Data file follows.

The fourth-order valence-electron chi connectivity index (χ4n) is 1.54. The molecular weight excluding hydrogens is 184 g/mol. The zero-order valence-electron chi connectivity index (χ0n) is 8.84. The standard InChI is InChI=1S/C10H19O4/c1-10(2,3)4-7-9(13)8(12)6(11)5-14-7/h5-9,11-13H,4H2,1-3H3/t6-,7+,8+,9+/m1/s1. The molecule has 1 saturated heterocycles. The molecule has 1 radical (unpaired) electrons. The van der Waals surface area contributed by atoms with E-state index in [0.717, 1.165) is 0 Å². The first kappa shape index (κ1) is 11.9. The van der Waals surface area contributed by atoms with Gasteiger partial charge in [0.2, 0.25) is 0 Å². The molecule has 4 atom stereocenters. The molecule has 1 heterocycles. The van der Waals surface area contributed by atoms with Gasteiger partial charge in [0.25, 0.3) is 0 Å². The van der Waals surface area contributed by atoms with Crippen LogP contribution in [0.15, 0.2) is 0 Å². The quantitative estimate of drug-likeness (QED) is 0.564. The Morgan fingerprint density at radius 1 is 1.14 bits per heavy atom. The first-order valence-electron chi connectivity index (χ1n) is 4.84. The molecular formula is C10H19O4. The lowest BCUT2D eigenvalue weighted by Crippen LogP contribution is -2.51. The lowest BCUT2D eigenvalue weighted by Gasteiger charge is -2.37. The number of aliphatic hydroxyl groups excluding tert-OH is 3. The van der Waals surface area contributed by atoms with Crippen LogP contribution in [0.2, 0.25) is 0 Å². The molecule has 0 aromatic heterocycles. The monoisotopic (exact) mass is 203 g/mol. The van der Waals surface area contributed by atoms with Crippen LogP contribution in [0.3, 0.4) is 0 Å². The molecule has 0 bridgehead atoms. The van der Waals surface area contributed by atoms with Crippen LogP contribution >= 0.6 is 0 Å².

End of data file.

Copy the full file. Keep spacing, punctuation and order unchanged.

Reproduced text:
The fourth-order valence-electron chi connectivity index (χ4n) is 1.54. The molecular weight excluding hydrogens is 184 g/mol. The zero-order valence-electron chi connectivity index (χ0n) is 8.84. The standard InChI is InChI=1S/C10H19O4/c1-10(2,3)4-7-9(13)8(12)6(11)5-14-7/h5-9,11-13H,4H2,1-3H3/t6-,7+,8+,9+/m1/s1. The molecule has 1 saturated heterocycles. The molecule has 1 radical (unpaired) electrons. The van der Waals surface area contributed by atoms with E-state index in [0.717, 1.165) is 0 Å². The first kappa shape index (κ1) is 11.9. The van der Waals surface area contributed by atoms with Gasteiger partial charge in [0.2, 0.25) is 0 Å². The molecule has 4 atom stereocenters. The molecule has 1 heterocycles. The van der Waals surface area contributed by atoms with Gasteiger partial charge in [0.25, 0.3) is 0 Å². The van der Waals surface area contributed by atoms with Crippen LogP contribution in [0.15, 0.2) is 0 Å². The quantitative estimate of drug-likeness (QED) is 0.564. The Morgan fingerprint density at radius 1 is 1.14 bits per heavy atom. The first-order valence-electron chi connectivity index (χ1n) is 4.84. The molecular formula is C10H19O4. The lowest BCUT2D eigenvalue weighted by Crippen LogP contribution is -2.51. The lowest BCUT2D eigenvalue weighted by Gasteiger charge is -2.37. The number of aliphatic hydroxyl groups excluding tert-OH is 3. The van der Waals surface area contributed by atoms with Crippen LogP contribution in [0.2, 0.25) is 0 Å². The molecule has 0 aromatic heterocycles. The monoisotopic (exact) mass is 203 g/mol. The van der Waals surface area contributed by atoms with Crippen LogP contribution in [0.3, 0.4) is 0 Å². The molecule has 0 bridgehead atoms. The van der Waals surface area contributed by atoms with Crippen LogP contribution >= 0.6 is 0 Å².